Four years have passed, and still Crytek’s stunning sci-fi first person shooter Crysis is the graphics benchmark for all superior action games. Thankfully, PC technology now enables most high-spec machines to play Crysis in all its glory – which is why Crysis 2 has been one of the most eagerly awaited launches of the year.
You know you’re in for a treat when a game’s opening announcement trumpets that it’s the first title to boast Crytek’s new high-definition game engine, CryENGINE 3, which is 3D-friendly. Beginning with a bang, your first action is to escape from a damaged military submarine to find the New York skyline in flames, thanks to human riots and alien attacks.
You’re rescued by the Nanosuited soldier Prophet from the original game, who’s been infected with the killer alien virus that is decimating the population. He kindly gives you his Nanosuit before he dies. If you remember, the nanosuit in the first game was the star of the show, allowing you extra strength, speed and armour as well as brief invisibility. However the range of powers in Nanosuit 2 is considerably enhanced, as every alien you kill provides you with DNA for upgrades.
This encourages you to avoid using stealth to avoid tough combat situations and to rely more on your armour capability to wade into the fray. Weaponry can also be regularly upgraded with scopes, silencers and so on, according to the demands of each mission. Your super-strength lets you fling barrels at opponents, flip cars and leap from one skyscraper to another.
The aliens are back
Two other gameplay techniques that provide invaluable assistance as the game progresses are the heat-sensing mode in low-light conditions and the chance to tag your foes so that you can decide whether to engage or avoid. Interestingly, the previous game really became challenging after you got past the kill-a-Korean stage and took on the aliens direct.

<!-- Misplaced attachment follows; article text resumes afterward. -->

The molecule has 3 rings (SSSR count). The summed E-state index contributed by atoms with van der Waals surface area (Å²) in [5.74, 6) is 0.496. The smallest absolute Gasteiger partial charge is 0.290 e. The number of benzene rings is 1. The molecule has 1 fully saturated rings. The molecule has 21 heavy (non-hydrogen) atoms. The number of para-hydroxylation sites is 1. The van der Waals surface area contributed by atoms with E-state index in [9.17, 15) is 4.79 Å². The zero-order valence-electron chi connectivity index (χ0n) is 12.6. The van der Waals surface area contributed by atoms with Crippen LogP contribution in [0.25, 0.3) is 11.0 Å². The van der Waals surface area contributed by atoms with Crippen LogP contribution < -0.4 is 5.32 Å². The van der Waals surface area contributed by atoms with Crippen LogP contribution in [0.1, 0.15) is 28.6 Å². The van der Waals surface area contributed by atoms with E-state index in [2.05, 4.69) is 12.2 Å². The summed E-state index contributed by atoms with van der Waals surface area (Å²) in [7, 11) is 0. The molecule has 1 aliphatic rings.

The same is true in the sequel, as the early hours (the campaign takes roughly ten hours in total) involve mostly fighting against CELL troops who want to capture your suit. Once you start taking on the different alien species and bosses, though, you know you’re in a spectacular firefight. Your enemies’ artificial intelligence (AI) also improves significantly in the second half of the game, with less standing around waiting to be shot and more coordinated assaults.
Outstanding sound and vision
Visually, Crysis 2 is even more stunning than its predecessor – even though the graphical demands and tweaking options are less than in the original Crysis, and there are now X360 and PS3 variants. The detail in the downtown destruction sequences is superb, and even without initialising the 3D feature, there’s a remarkable depth of perspective. Allied to a vast horde of combative sound effects and a stirring musical score, this is one FPS that will resonate in your mind long after the last Ceph has bitten the dust.
When it comes to multiplayer, what distinguishes Crysis 2 from the also-rans is once more the Nanosuit, with all the abilities open to you in the six combat modes (a mixture of solo, team, Assault and Extraction). Nothing quite beats decloaking behind an adversary after you’ve silently snapped his neck and then leaping to a high vantage point to plan the next sniper attack. Can’t wait for Crysis 3…
- The Nanosuit, which has revolutionised FPS combat.
- Takes time for the action and the AI to warm up.
It was a tough act to follow, but Crytek's new high-def engine makes alien-shattered New York look jaw-droppingly awesome - and the new Nanosuit abilities have expanded the game's range of fighting possibilities. Crysis 2 could be the next benchmark for the FPS.